virtualizationFor more than a decade now, hardware virtualization technology, more commonly known as virtual machines, has been the technology on which the production systems we know and use today in our information society have been based, and has made – in the midst of an economic crisis – the evolution of Internet-connected software and services profitable and sustainable.

Let’s not forget, however, that virtualization can be implemented on different levels, and the technological evolution never ceases in its efforts to create ever more powerful and efficient systems, like, for example, Operating System-level Virtualization – a technology that’s been causing quite a stir in recent years.

Virtualization is defined as the abstraction of computing resources, such as Hardware, Operating System, Storage systems or Network resources, which, through software, we can divide into running environments to maximize the capacity of the underlying resource. This software layer arbitrates the available resources, dynamically distributing the real resources among all the defined virtual resources.

Container-based Virtualization, also called Operating System-level Virtualization or Containerization, is an approach to virtualization whereby the virtualization layer runs as an application within the operating system.
In this approach, containers are isolated virtual machines, installed on the same operating system (fig 1). Each container has its own specific software, but shares the host operating system kernel, and, usually, binaries and libraries too. Using these shared components as read-only.

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What is container-based virtualization?

A container basically consists of 4 elements:

1. Demon: The platform’s main process.
2. Client: The binary constituting the interface and allowing the user to interact with the Demon.
3. Image: The template used to create the container for the application you want to run.
4. File system that stores everything needed (libraries, dependencies, binaries, etc.) so the application can run by itself.

Thanks to containerization, you get real portability and can predict the behavior of a software program when moving from one server to another, since the container only encapsulates the software specific to the application that runs inside it and the libraries it depends on to run correctly, using the host system’s operating system. Thus abstracting the server where the software will be run, whether in physical facilities, the public cloud, the private cloud, etc.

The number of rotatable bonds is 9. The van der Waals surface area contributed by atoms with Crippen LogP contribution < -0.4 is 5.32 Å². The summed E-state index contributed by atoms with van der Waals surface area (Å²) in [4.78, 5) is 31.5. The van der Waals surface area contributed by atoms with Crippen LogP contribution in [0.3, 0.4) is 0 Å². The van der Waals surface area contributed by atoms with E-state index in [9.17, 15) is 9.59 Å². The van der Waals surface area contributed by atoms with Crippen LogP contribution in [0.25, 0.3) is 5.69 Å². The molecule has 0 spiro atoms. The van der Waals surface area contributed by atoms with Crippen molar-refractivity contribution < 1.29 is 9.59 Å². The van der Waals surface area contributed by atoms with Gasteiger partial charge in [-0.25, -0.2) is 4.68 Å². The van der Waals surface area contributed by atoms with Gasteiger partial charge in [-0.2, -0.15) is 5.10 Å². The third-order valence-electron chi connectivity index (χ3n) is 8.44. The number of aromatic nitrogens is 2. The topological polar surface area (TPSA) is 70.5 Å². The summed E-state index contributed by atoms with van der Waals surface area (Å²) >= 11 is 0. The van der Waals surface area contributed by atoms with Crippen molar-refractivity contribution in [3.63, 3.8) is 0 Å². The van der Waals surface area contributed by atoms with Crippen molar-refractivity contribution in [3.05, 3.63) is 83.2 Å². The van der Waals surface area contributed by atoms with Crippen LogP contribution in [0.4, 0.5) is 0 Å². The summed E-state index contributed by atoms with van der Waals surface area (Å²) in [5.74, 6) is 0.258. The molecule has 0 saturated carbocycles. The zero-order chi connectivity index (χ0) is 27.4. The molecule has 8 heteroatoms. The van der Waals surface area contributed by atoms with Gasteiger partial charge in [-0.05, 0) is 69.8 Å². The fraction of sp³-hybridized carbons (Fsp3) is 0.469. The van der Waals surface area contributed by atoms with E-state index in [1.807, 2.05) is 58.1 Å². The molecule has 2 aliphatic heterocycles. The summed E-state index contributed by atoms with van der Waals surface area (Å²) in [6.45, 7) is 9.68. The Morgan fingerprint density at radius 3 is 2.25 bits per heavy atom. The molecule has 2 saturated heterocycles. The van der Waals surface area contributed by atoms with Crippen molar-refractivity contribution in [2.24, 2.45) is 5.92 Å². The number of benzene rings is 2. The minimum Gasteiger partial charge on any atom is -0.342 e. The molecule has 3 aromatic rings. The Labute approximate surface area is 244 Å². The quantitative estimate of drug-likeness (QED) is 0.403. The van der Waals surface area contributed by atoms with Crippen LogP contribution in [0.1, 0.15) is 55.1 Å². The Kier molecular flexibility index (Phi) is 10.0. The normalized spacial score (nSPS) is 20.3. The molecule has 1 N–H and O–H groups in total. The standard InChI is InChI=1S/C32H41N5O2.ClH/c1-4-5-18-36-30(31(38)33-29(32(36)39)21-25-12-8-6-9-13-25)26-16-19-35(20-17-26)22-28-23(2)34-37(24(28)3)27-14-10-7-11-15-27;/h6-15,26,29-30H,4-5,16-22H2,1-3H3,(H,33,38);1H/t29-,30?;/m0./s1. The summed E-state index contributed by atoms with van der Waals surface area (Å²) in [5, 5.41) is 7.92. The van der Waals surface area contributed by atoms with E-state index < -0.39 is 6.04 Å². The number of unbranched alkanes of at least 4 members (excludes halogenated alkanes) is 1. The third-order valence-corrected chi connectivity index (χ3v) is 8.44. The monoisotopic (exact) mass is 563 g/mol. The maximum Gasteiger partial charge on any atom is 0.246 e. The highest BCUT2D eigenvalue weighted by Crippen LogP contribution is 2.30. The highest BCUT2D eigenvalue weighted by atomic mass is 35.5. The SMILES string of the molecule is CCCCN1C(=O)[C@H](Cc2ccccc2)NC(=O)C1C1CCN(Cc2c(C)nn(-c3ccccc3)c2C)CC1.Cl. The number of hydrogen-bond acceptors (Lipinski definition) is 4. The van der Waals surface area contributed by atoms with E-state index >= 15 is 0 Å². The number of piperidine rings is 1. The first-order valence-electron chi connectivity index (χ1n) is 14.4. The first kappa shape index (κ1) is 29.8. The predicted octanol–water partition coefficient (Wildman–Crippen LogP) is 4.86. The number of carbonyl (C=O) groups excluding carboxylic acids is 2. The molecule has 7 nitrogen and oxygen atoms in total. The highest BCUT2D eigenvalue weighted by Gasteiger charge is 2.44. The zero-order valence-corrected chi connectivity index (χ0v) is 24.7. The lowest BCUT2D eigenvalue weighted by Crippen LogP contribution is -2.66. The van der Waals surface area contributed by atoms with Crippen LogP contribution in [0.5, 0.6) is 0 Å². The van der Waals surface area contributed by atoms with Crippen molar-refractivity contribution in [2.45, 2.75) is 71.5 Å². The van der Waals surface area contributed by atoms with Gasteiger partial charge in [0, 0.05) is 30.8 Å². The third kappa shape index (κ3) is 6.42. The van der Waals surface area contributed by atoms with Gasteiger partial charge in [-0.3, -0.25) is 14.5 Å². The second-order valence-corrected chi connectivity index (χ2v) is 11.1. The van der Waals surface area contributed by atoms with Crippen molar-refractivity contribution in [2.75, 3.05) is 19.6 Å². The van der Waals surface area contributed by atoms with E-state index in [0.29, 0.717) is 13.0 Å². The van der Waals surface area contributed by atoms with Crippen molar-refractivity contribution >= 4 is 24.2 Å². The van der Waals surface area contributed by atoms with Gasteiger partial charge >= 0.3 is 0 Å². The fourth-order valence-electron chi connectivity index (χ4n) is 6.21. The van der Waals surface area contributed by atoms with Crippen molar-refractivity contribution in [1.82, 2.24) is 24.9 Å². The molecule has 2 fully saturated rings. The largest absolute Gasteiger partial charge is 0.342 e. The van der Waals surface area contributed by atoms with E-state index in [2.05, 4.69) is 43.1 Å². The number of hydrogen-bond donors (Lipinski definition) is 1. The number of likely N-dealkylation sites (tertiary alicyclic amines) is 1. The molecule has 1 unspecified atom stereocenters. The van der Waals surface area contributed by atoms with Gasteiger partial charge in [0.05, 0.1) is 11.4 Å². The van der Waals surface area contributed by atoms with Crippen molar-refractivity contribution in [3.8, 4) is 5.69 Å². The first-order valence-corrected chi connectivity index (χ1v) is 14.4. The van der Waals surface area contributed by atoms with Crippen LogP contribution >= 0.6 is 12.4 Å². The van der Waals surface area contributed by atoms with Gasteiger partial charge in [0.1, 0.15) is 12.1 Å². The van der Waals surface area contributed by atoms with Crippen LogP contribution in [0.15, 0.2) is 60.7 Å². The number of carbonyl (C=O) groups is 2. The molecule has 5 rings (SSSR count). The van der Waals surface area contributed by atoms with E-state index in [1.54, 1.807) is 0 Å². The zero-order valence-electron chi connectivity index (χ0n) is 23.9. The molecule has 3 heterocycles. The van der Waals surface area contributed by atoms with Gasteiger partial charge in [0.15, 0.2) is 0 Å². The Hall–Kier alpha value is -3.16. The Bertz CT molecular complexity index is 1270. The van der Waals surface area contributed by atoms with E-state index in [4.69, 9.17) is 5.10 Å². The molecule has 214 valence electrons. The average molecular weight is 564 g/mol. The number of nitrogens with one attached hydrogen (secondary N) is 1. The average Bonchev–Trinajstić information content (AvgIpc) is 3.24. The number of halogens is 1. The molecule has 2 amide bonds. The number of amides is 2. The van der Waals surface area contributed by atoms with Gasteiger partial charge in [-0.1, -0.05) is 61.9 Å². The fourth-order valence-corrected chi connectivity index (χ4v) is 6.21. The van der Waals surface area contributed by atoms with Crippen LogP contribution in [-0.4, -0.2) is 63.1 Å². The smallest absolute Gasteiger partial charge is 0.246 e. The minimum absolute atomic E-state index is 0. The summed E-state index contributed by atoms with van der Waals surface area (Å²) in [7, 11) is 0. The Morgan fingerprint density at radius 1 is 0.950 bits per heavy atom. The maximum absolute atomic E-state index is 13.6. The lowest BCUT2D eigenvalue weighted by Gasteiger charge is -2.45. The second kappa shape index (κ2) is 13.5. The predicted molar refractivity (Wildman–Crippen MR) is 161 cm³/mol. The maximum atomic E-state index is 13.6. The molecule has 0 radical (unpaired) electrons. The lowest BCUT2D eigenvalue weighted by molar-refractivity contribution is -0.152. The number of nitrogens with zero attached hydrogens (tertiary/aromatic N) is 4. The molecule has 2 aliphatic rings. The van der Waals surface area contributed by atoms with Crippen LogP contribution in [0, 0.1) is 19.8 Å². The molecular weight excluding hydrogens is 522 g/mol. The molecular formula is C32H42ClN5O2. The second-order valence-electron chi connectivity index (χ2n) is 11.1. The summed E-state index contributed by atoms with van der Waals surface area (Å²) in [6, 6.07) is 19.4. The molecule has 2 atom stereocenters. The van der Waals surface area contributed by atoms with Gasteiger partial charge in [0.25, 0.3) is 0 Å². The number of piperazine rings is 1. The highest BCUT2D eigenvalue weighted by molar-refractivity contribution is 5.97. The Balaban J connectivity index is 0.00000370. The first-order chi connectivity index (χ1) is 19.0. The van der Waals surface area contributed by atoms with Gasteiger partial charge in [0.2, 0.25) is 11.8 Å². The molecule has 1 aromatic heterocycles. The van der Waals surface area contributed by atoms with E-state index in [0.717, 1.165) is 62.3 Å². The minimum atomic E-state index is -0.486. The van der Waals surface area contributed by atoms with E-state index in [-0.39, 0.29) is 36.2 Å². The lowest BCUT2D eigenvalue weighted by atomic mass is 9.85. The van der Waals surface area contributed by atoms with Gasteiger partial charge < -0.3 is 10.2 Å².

With container-based virtualization, you don’t get the overhead associated with having every guest running a full operating system. The server will require more hardware, but all its resources will be used directly by the running software, and will in no case be consumed by the needs of the operating system and/or its associated processes (fig. 2). This approach can also improve performance because it means that a single operating system deals with hardware warnings.

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Because of this, containers tend to be exceptionally lightweight, occupying only a few megabytes of disk space and requiring seconds to boot, versus the gigabytes and minutes required for physical and virtual machines. Using containers also reduces systems administration workload. Since containers share an operating system, only that one requires updating, package vulnerability management and other administrative tasks. Containers are generally faster, more agile and more portable than software installed on physical and virtual machines.

Docker is one of the most utilized and well-known projects in this type of virtualization. Far from being an operating system as such, this open source platform uses the Linux kernel resource isolation features to produce independent containers. Docker also has a number of repositories, similar to the Linux ones, where software manufacturers and users publish their own containers so that anyone that needs them can quickly download them there.

Teldat’s SD-WAN technology uses operating system-level virtualization in its core infrastructure, but goes even further. By having an ecosystem with a large number of containerized services, we have been able to implement the micro-service orchestrator figure. This system allows us to abstract the hardware, operating systems or storage, of the containerized software services, clusters, networks and load balancers (among others), which are really giving the service to the user in a transparent way, in fault tolerant and high availability environments.(fig. 3)

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[Figures 1,2,3] provided by the author

About the author

Guillermo LopezGuillermo Lopez
Computer Engineer in the R&D department. Within this department, he works as an Infrastructure Engineer in the Cloud Appliances group.


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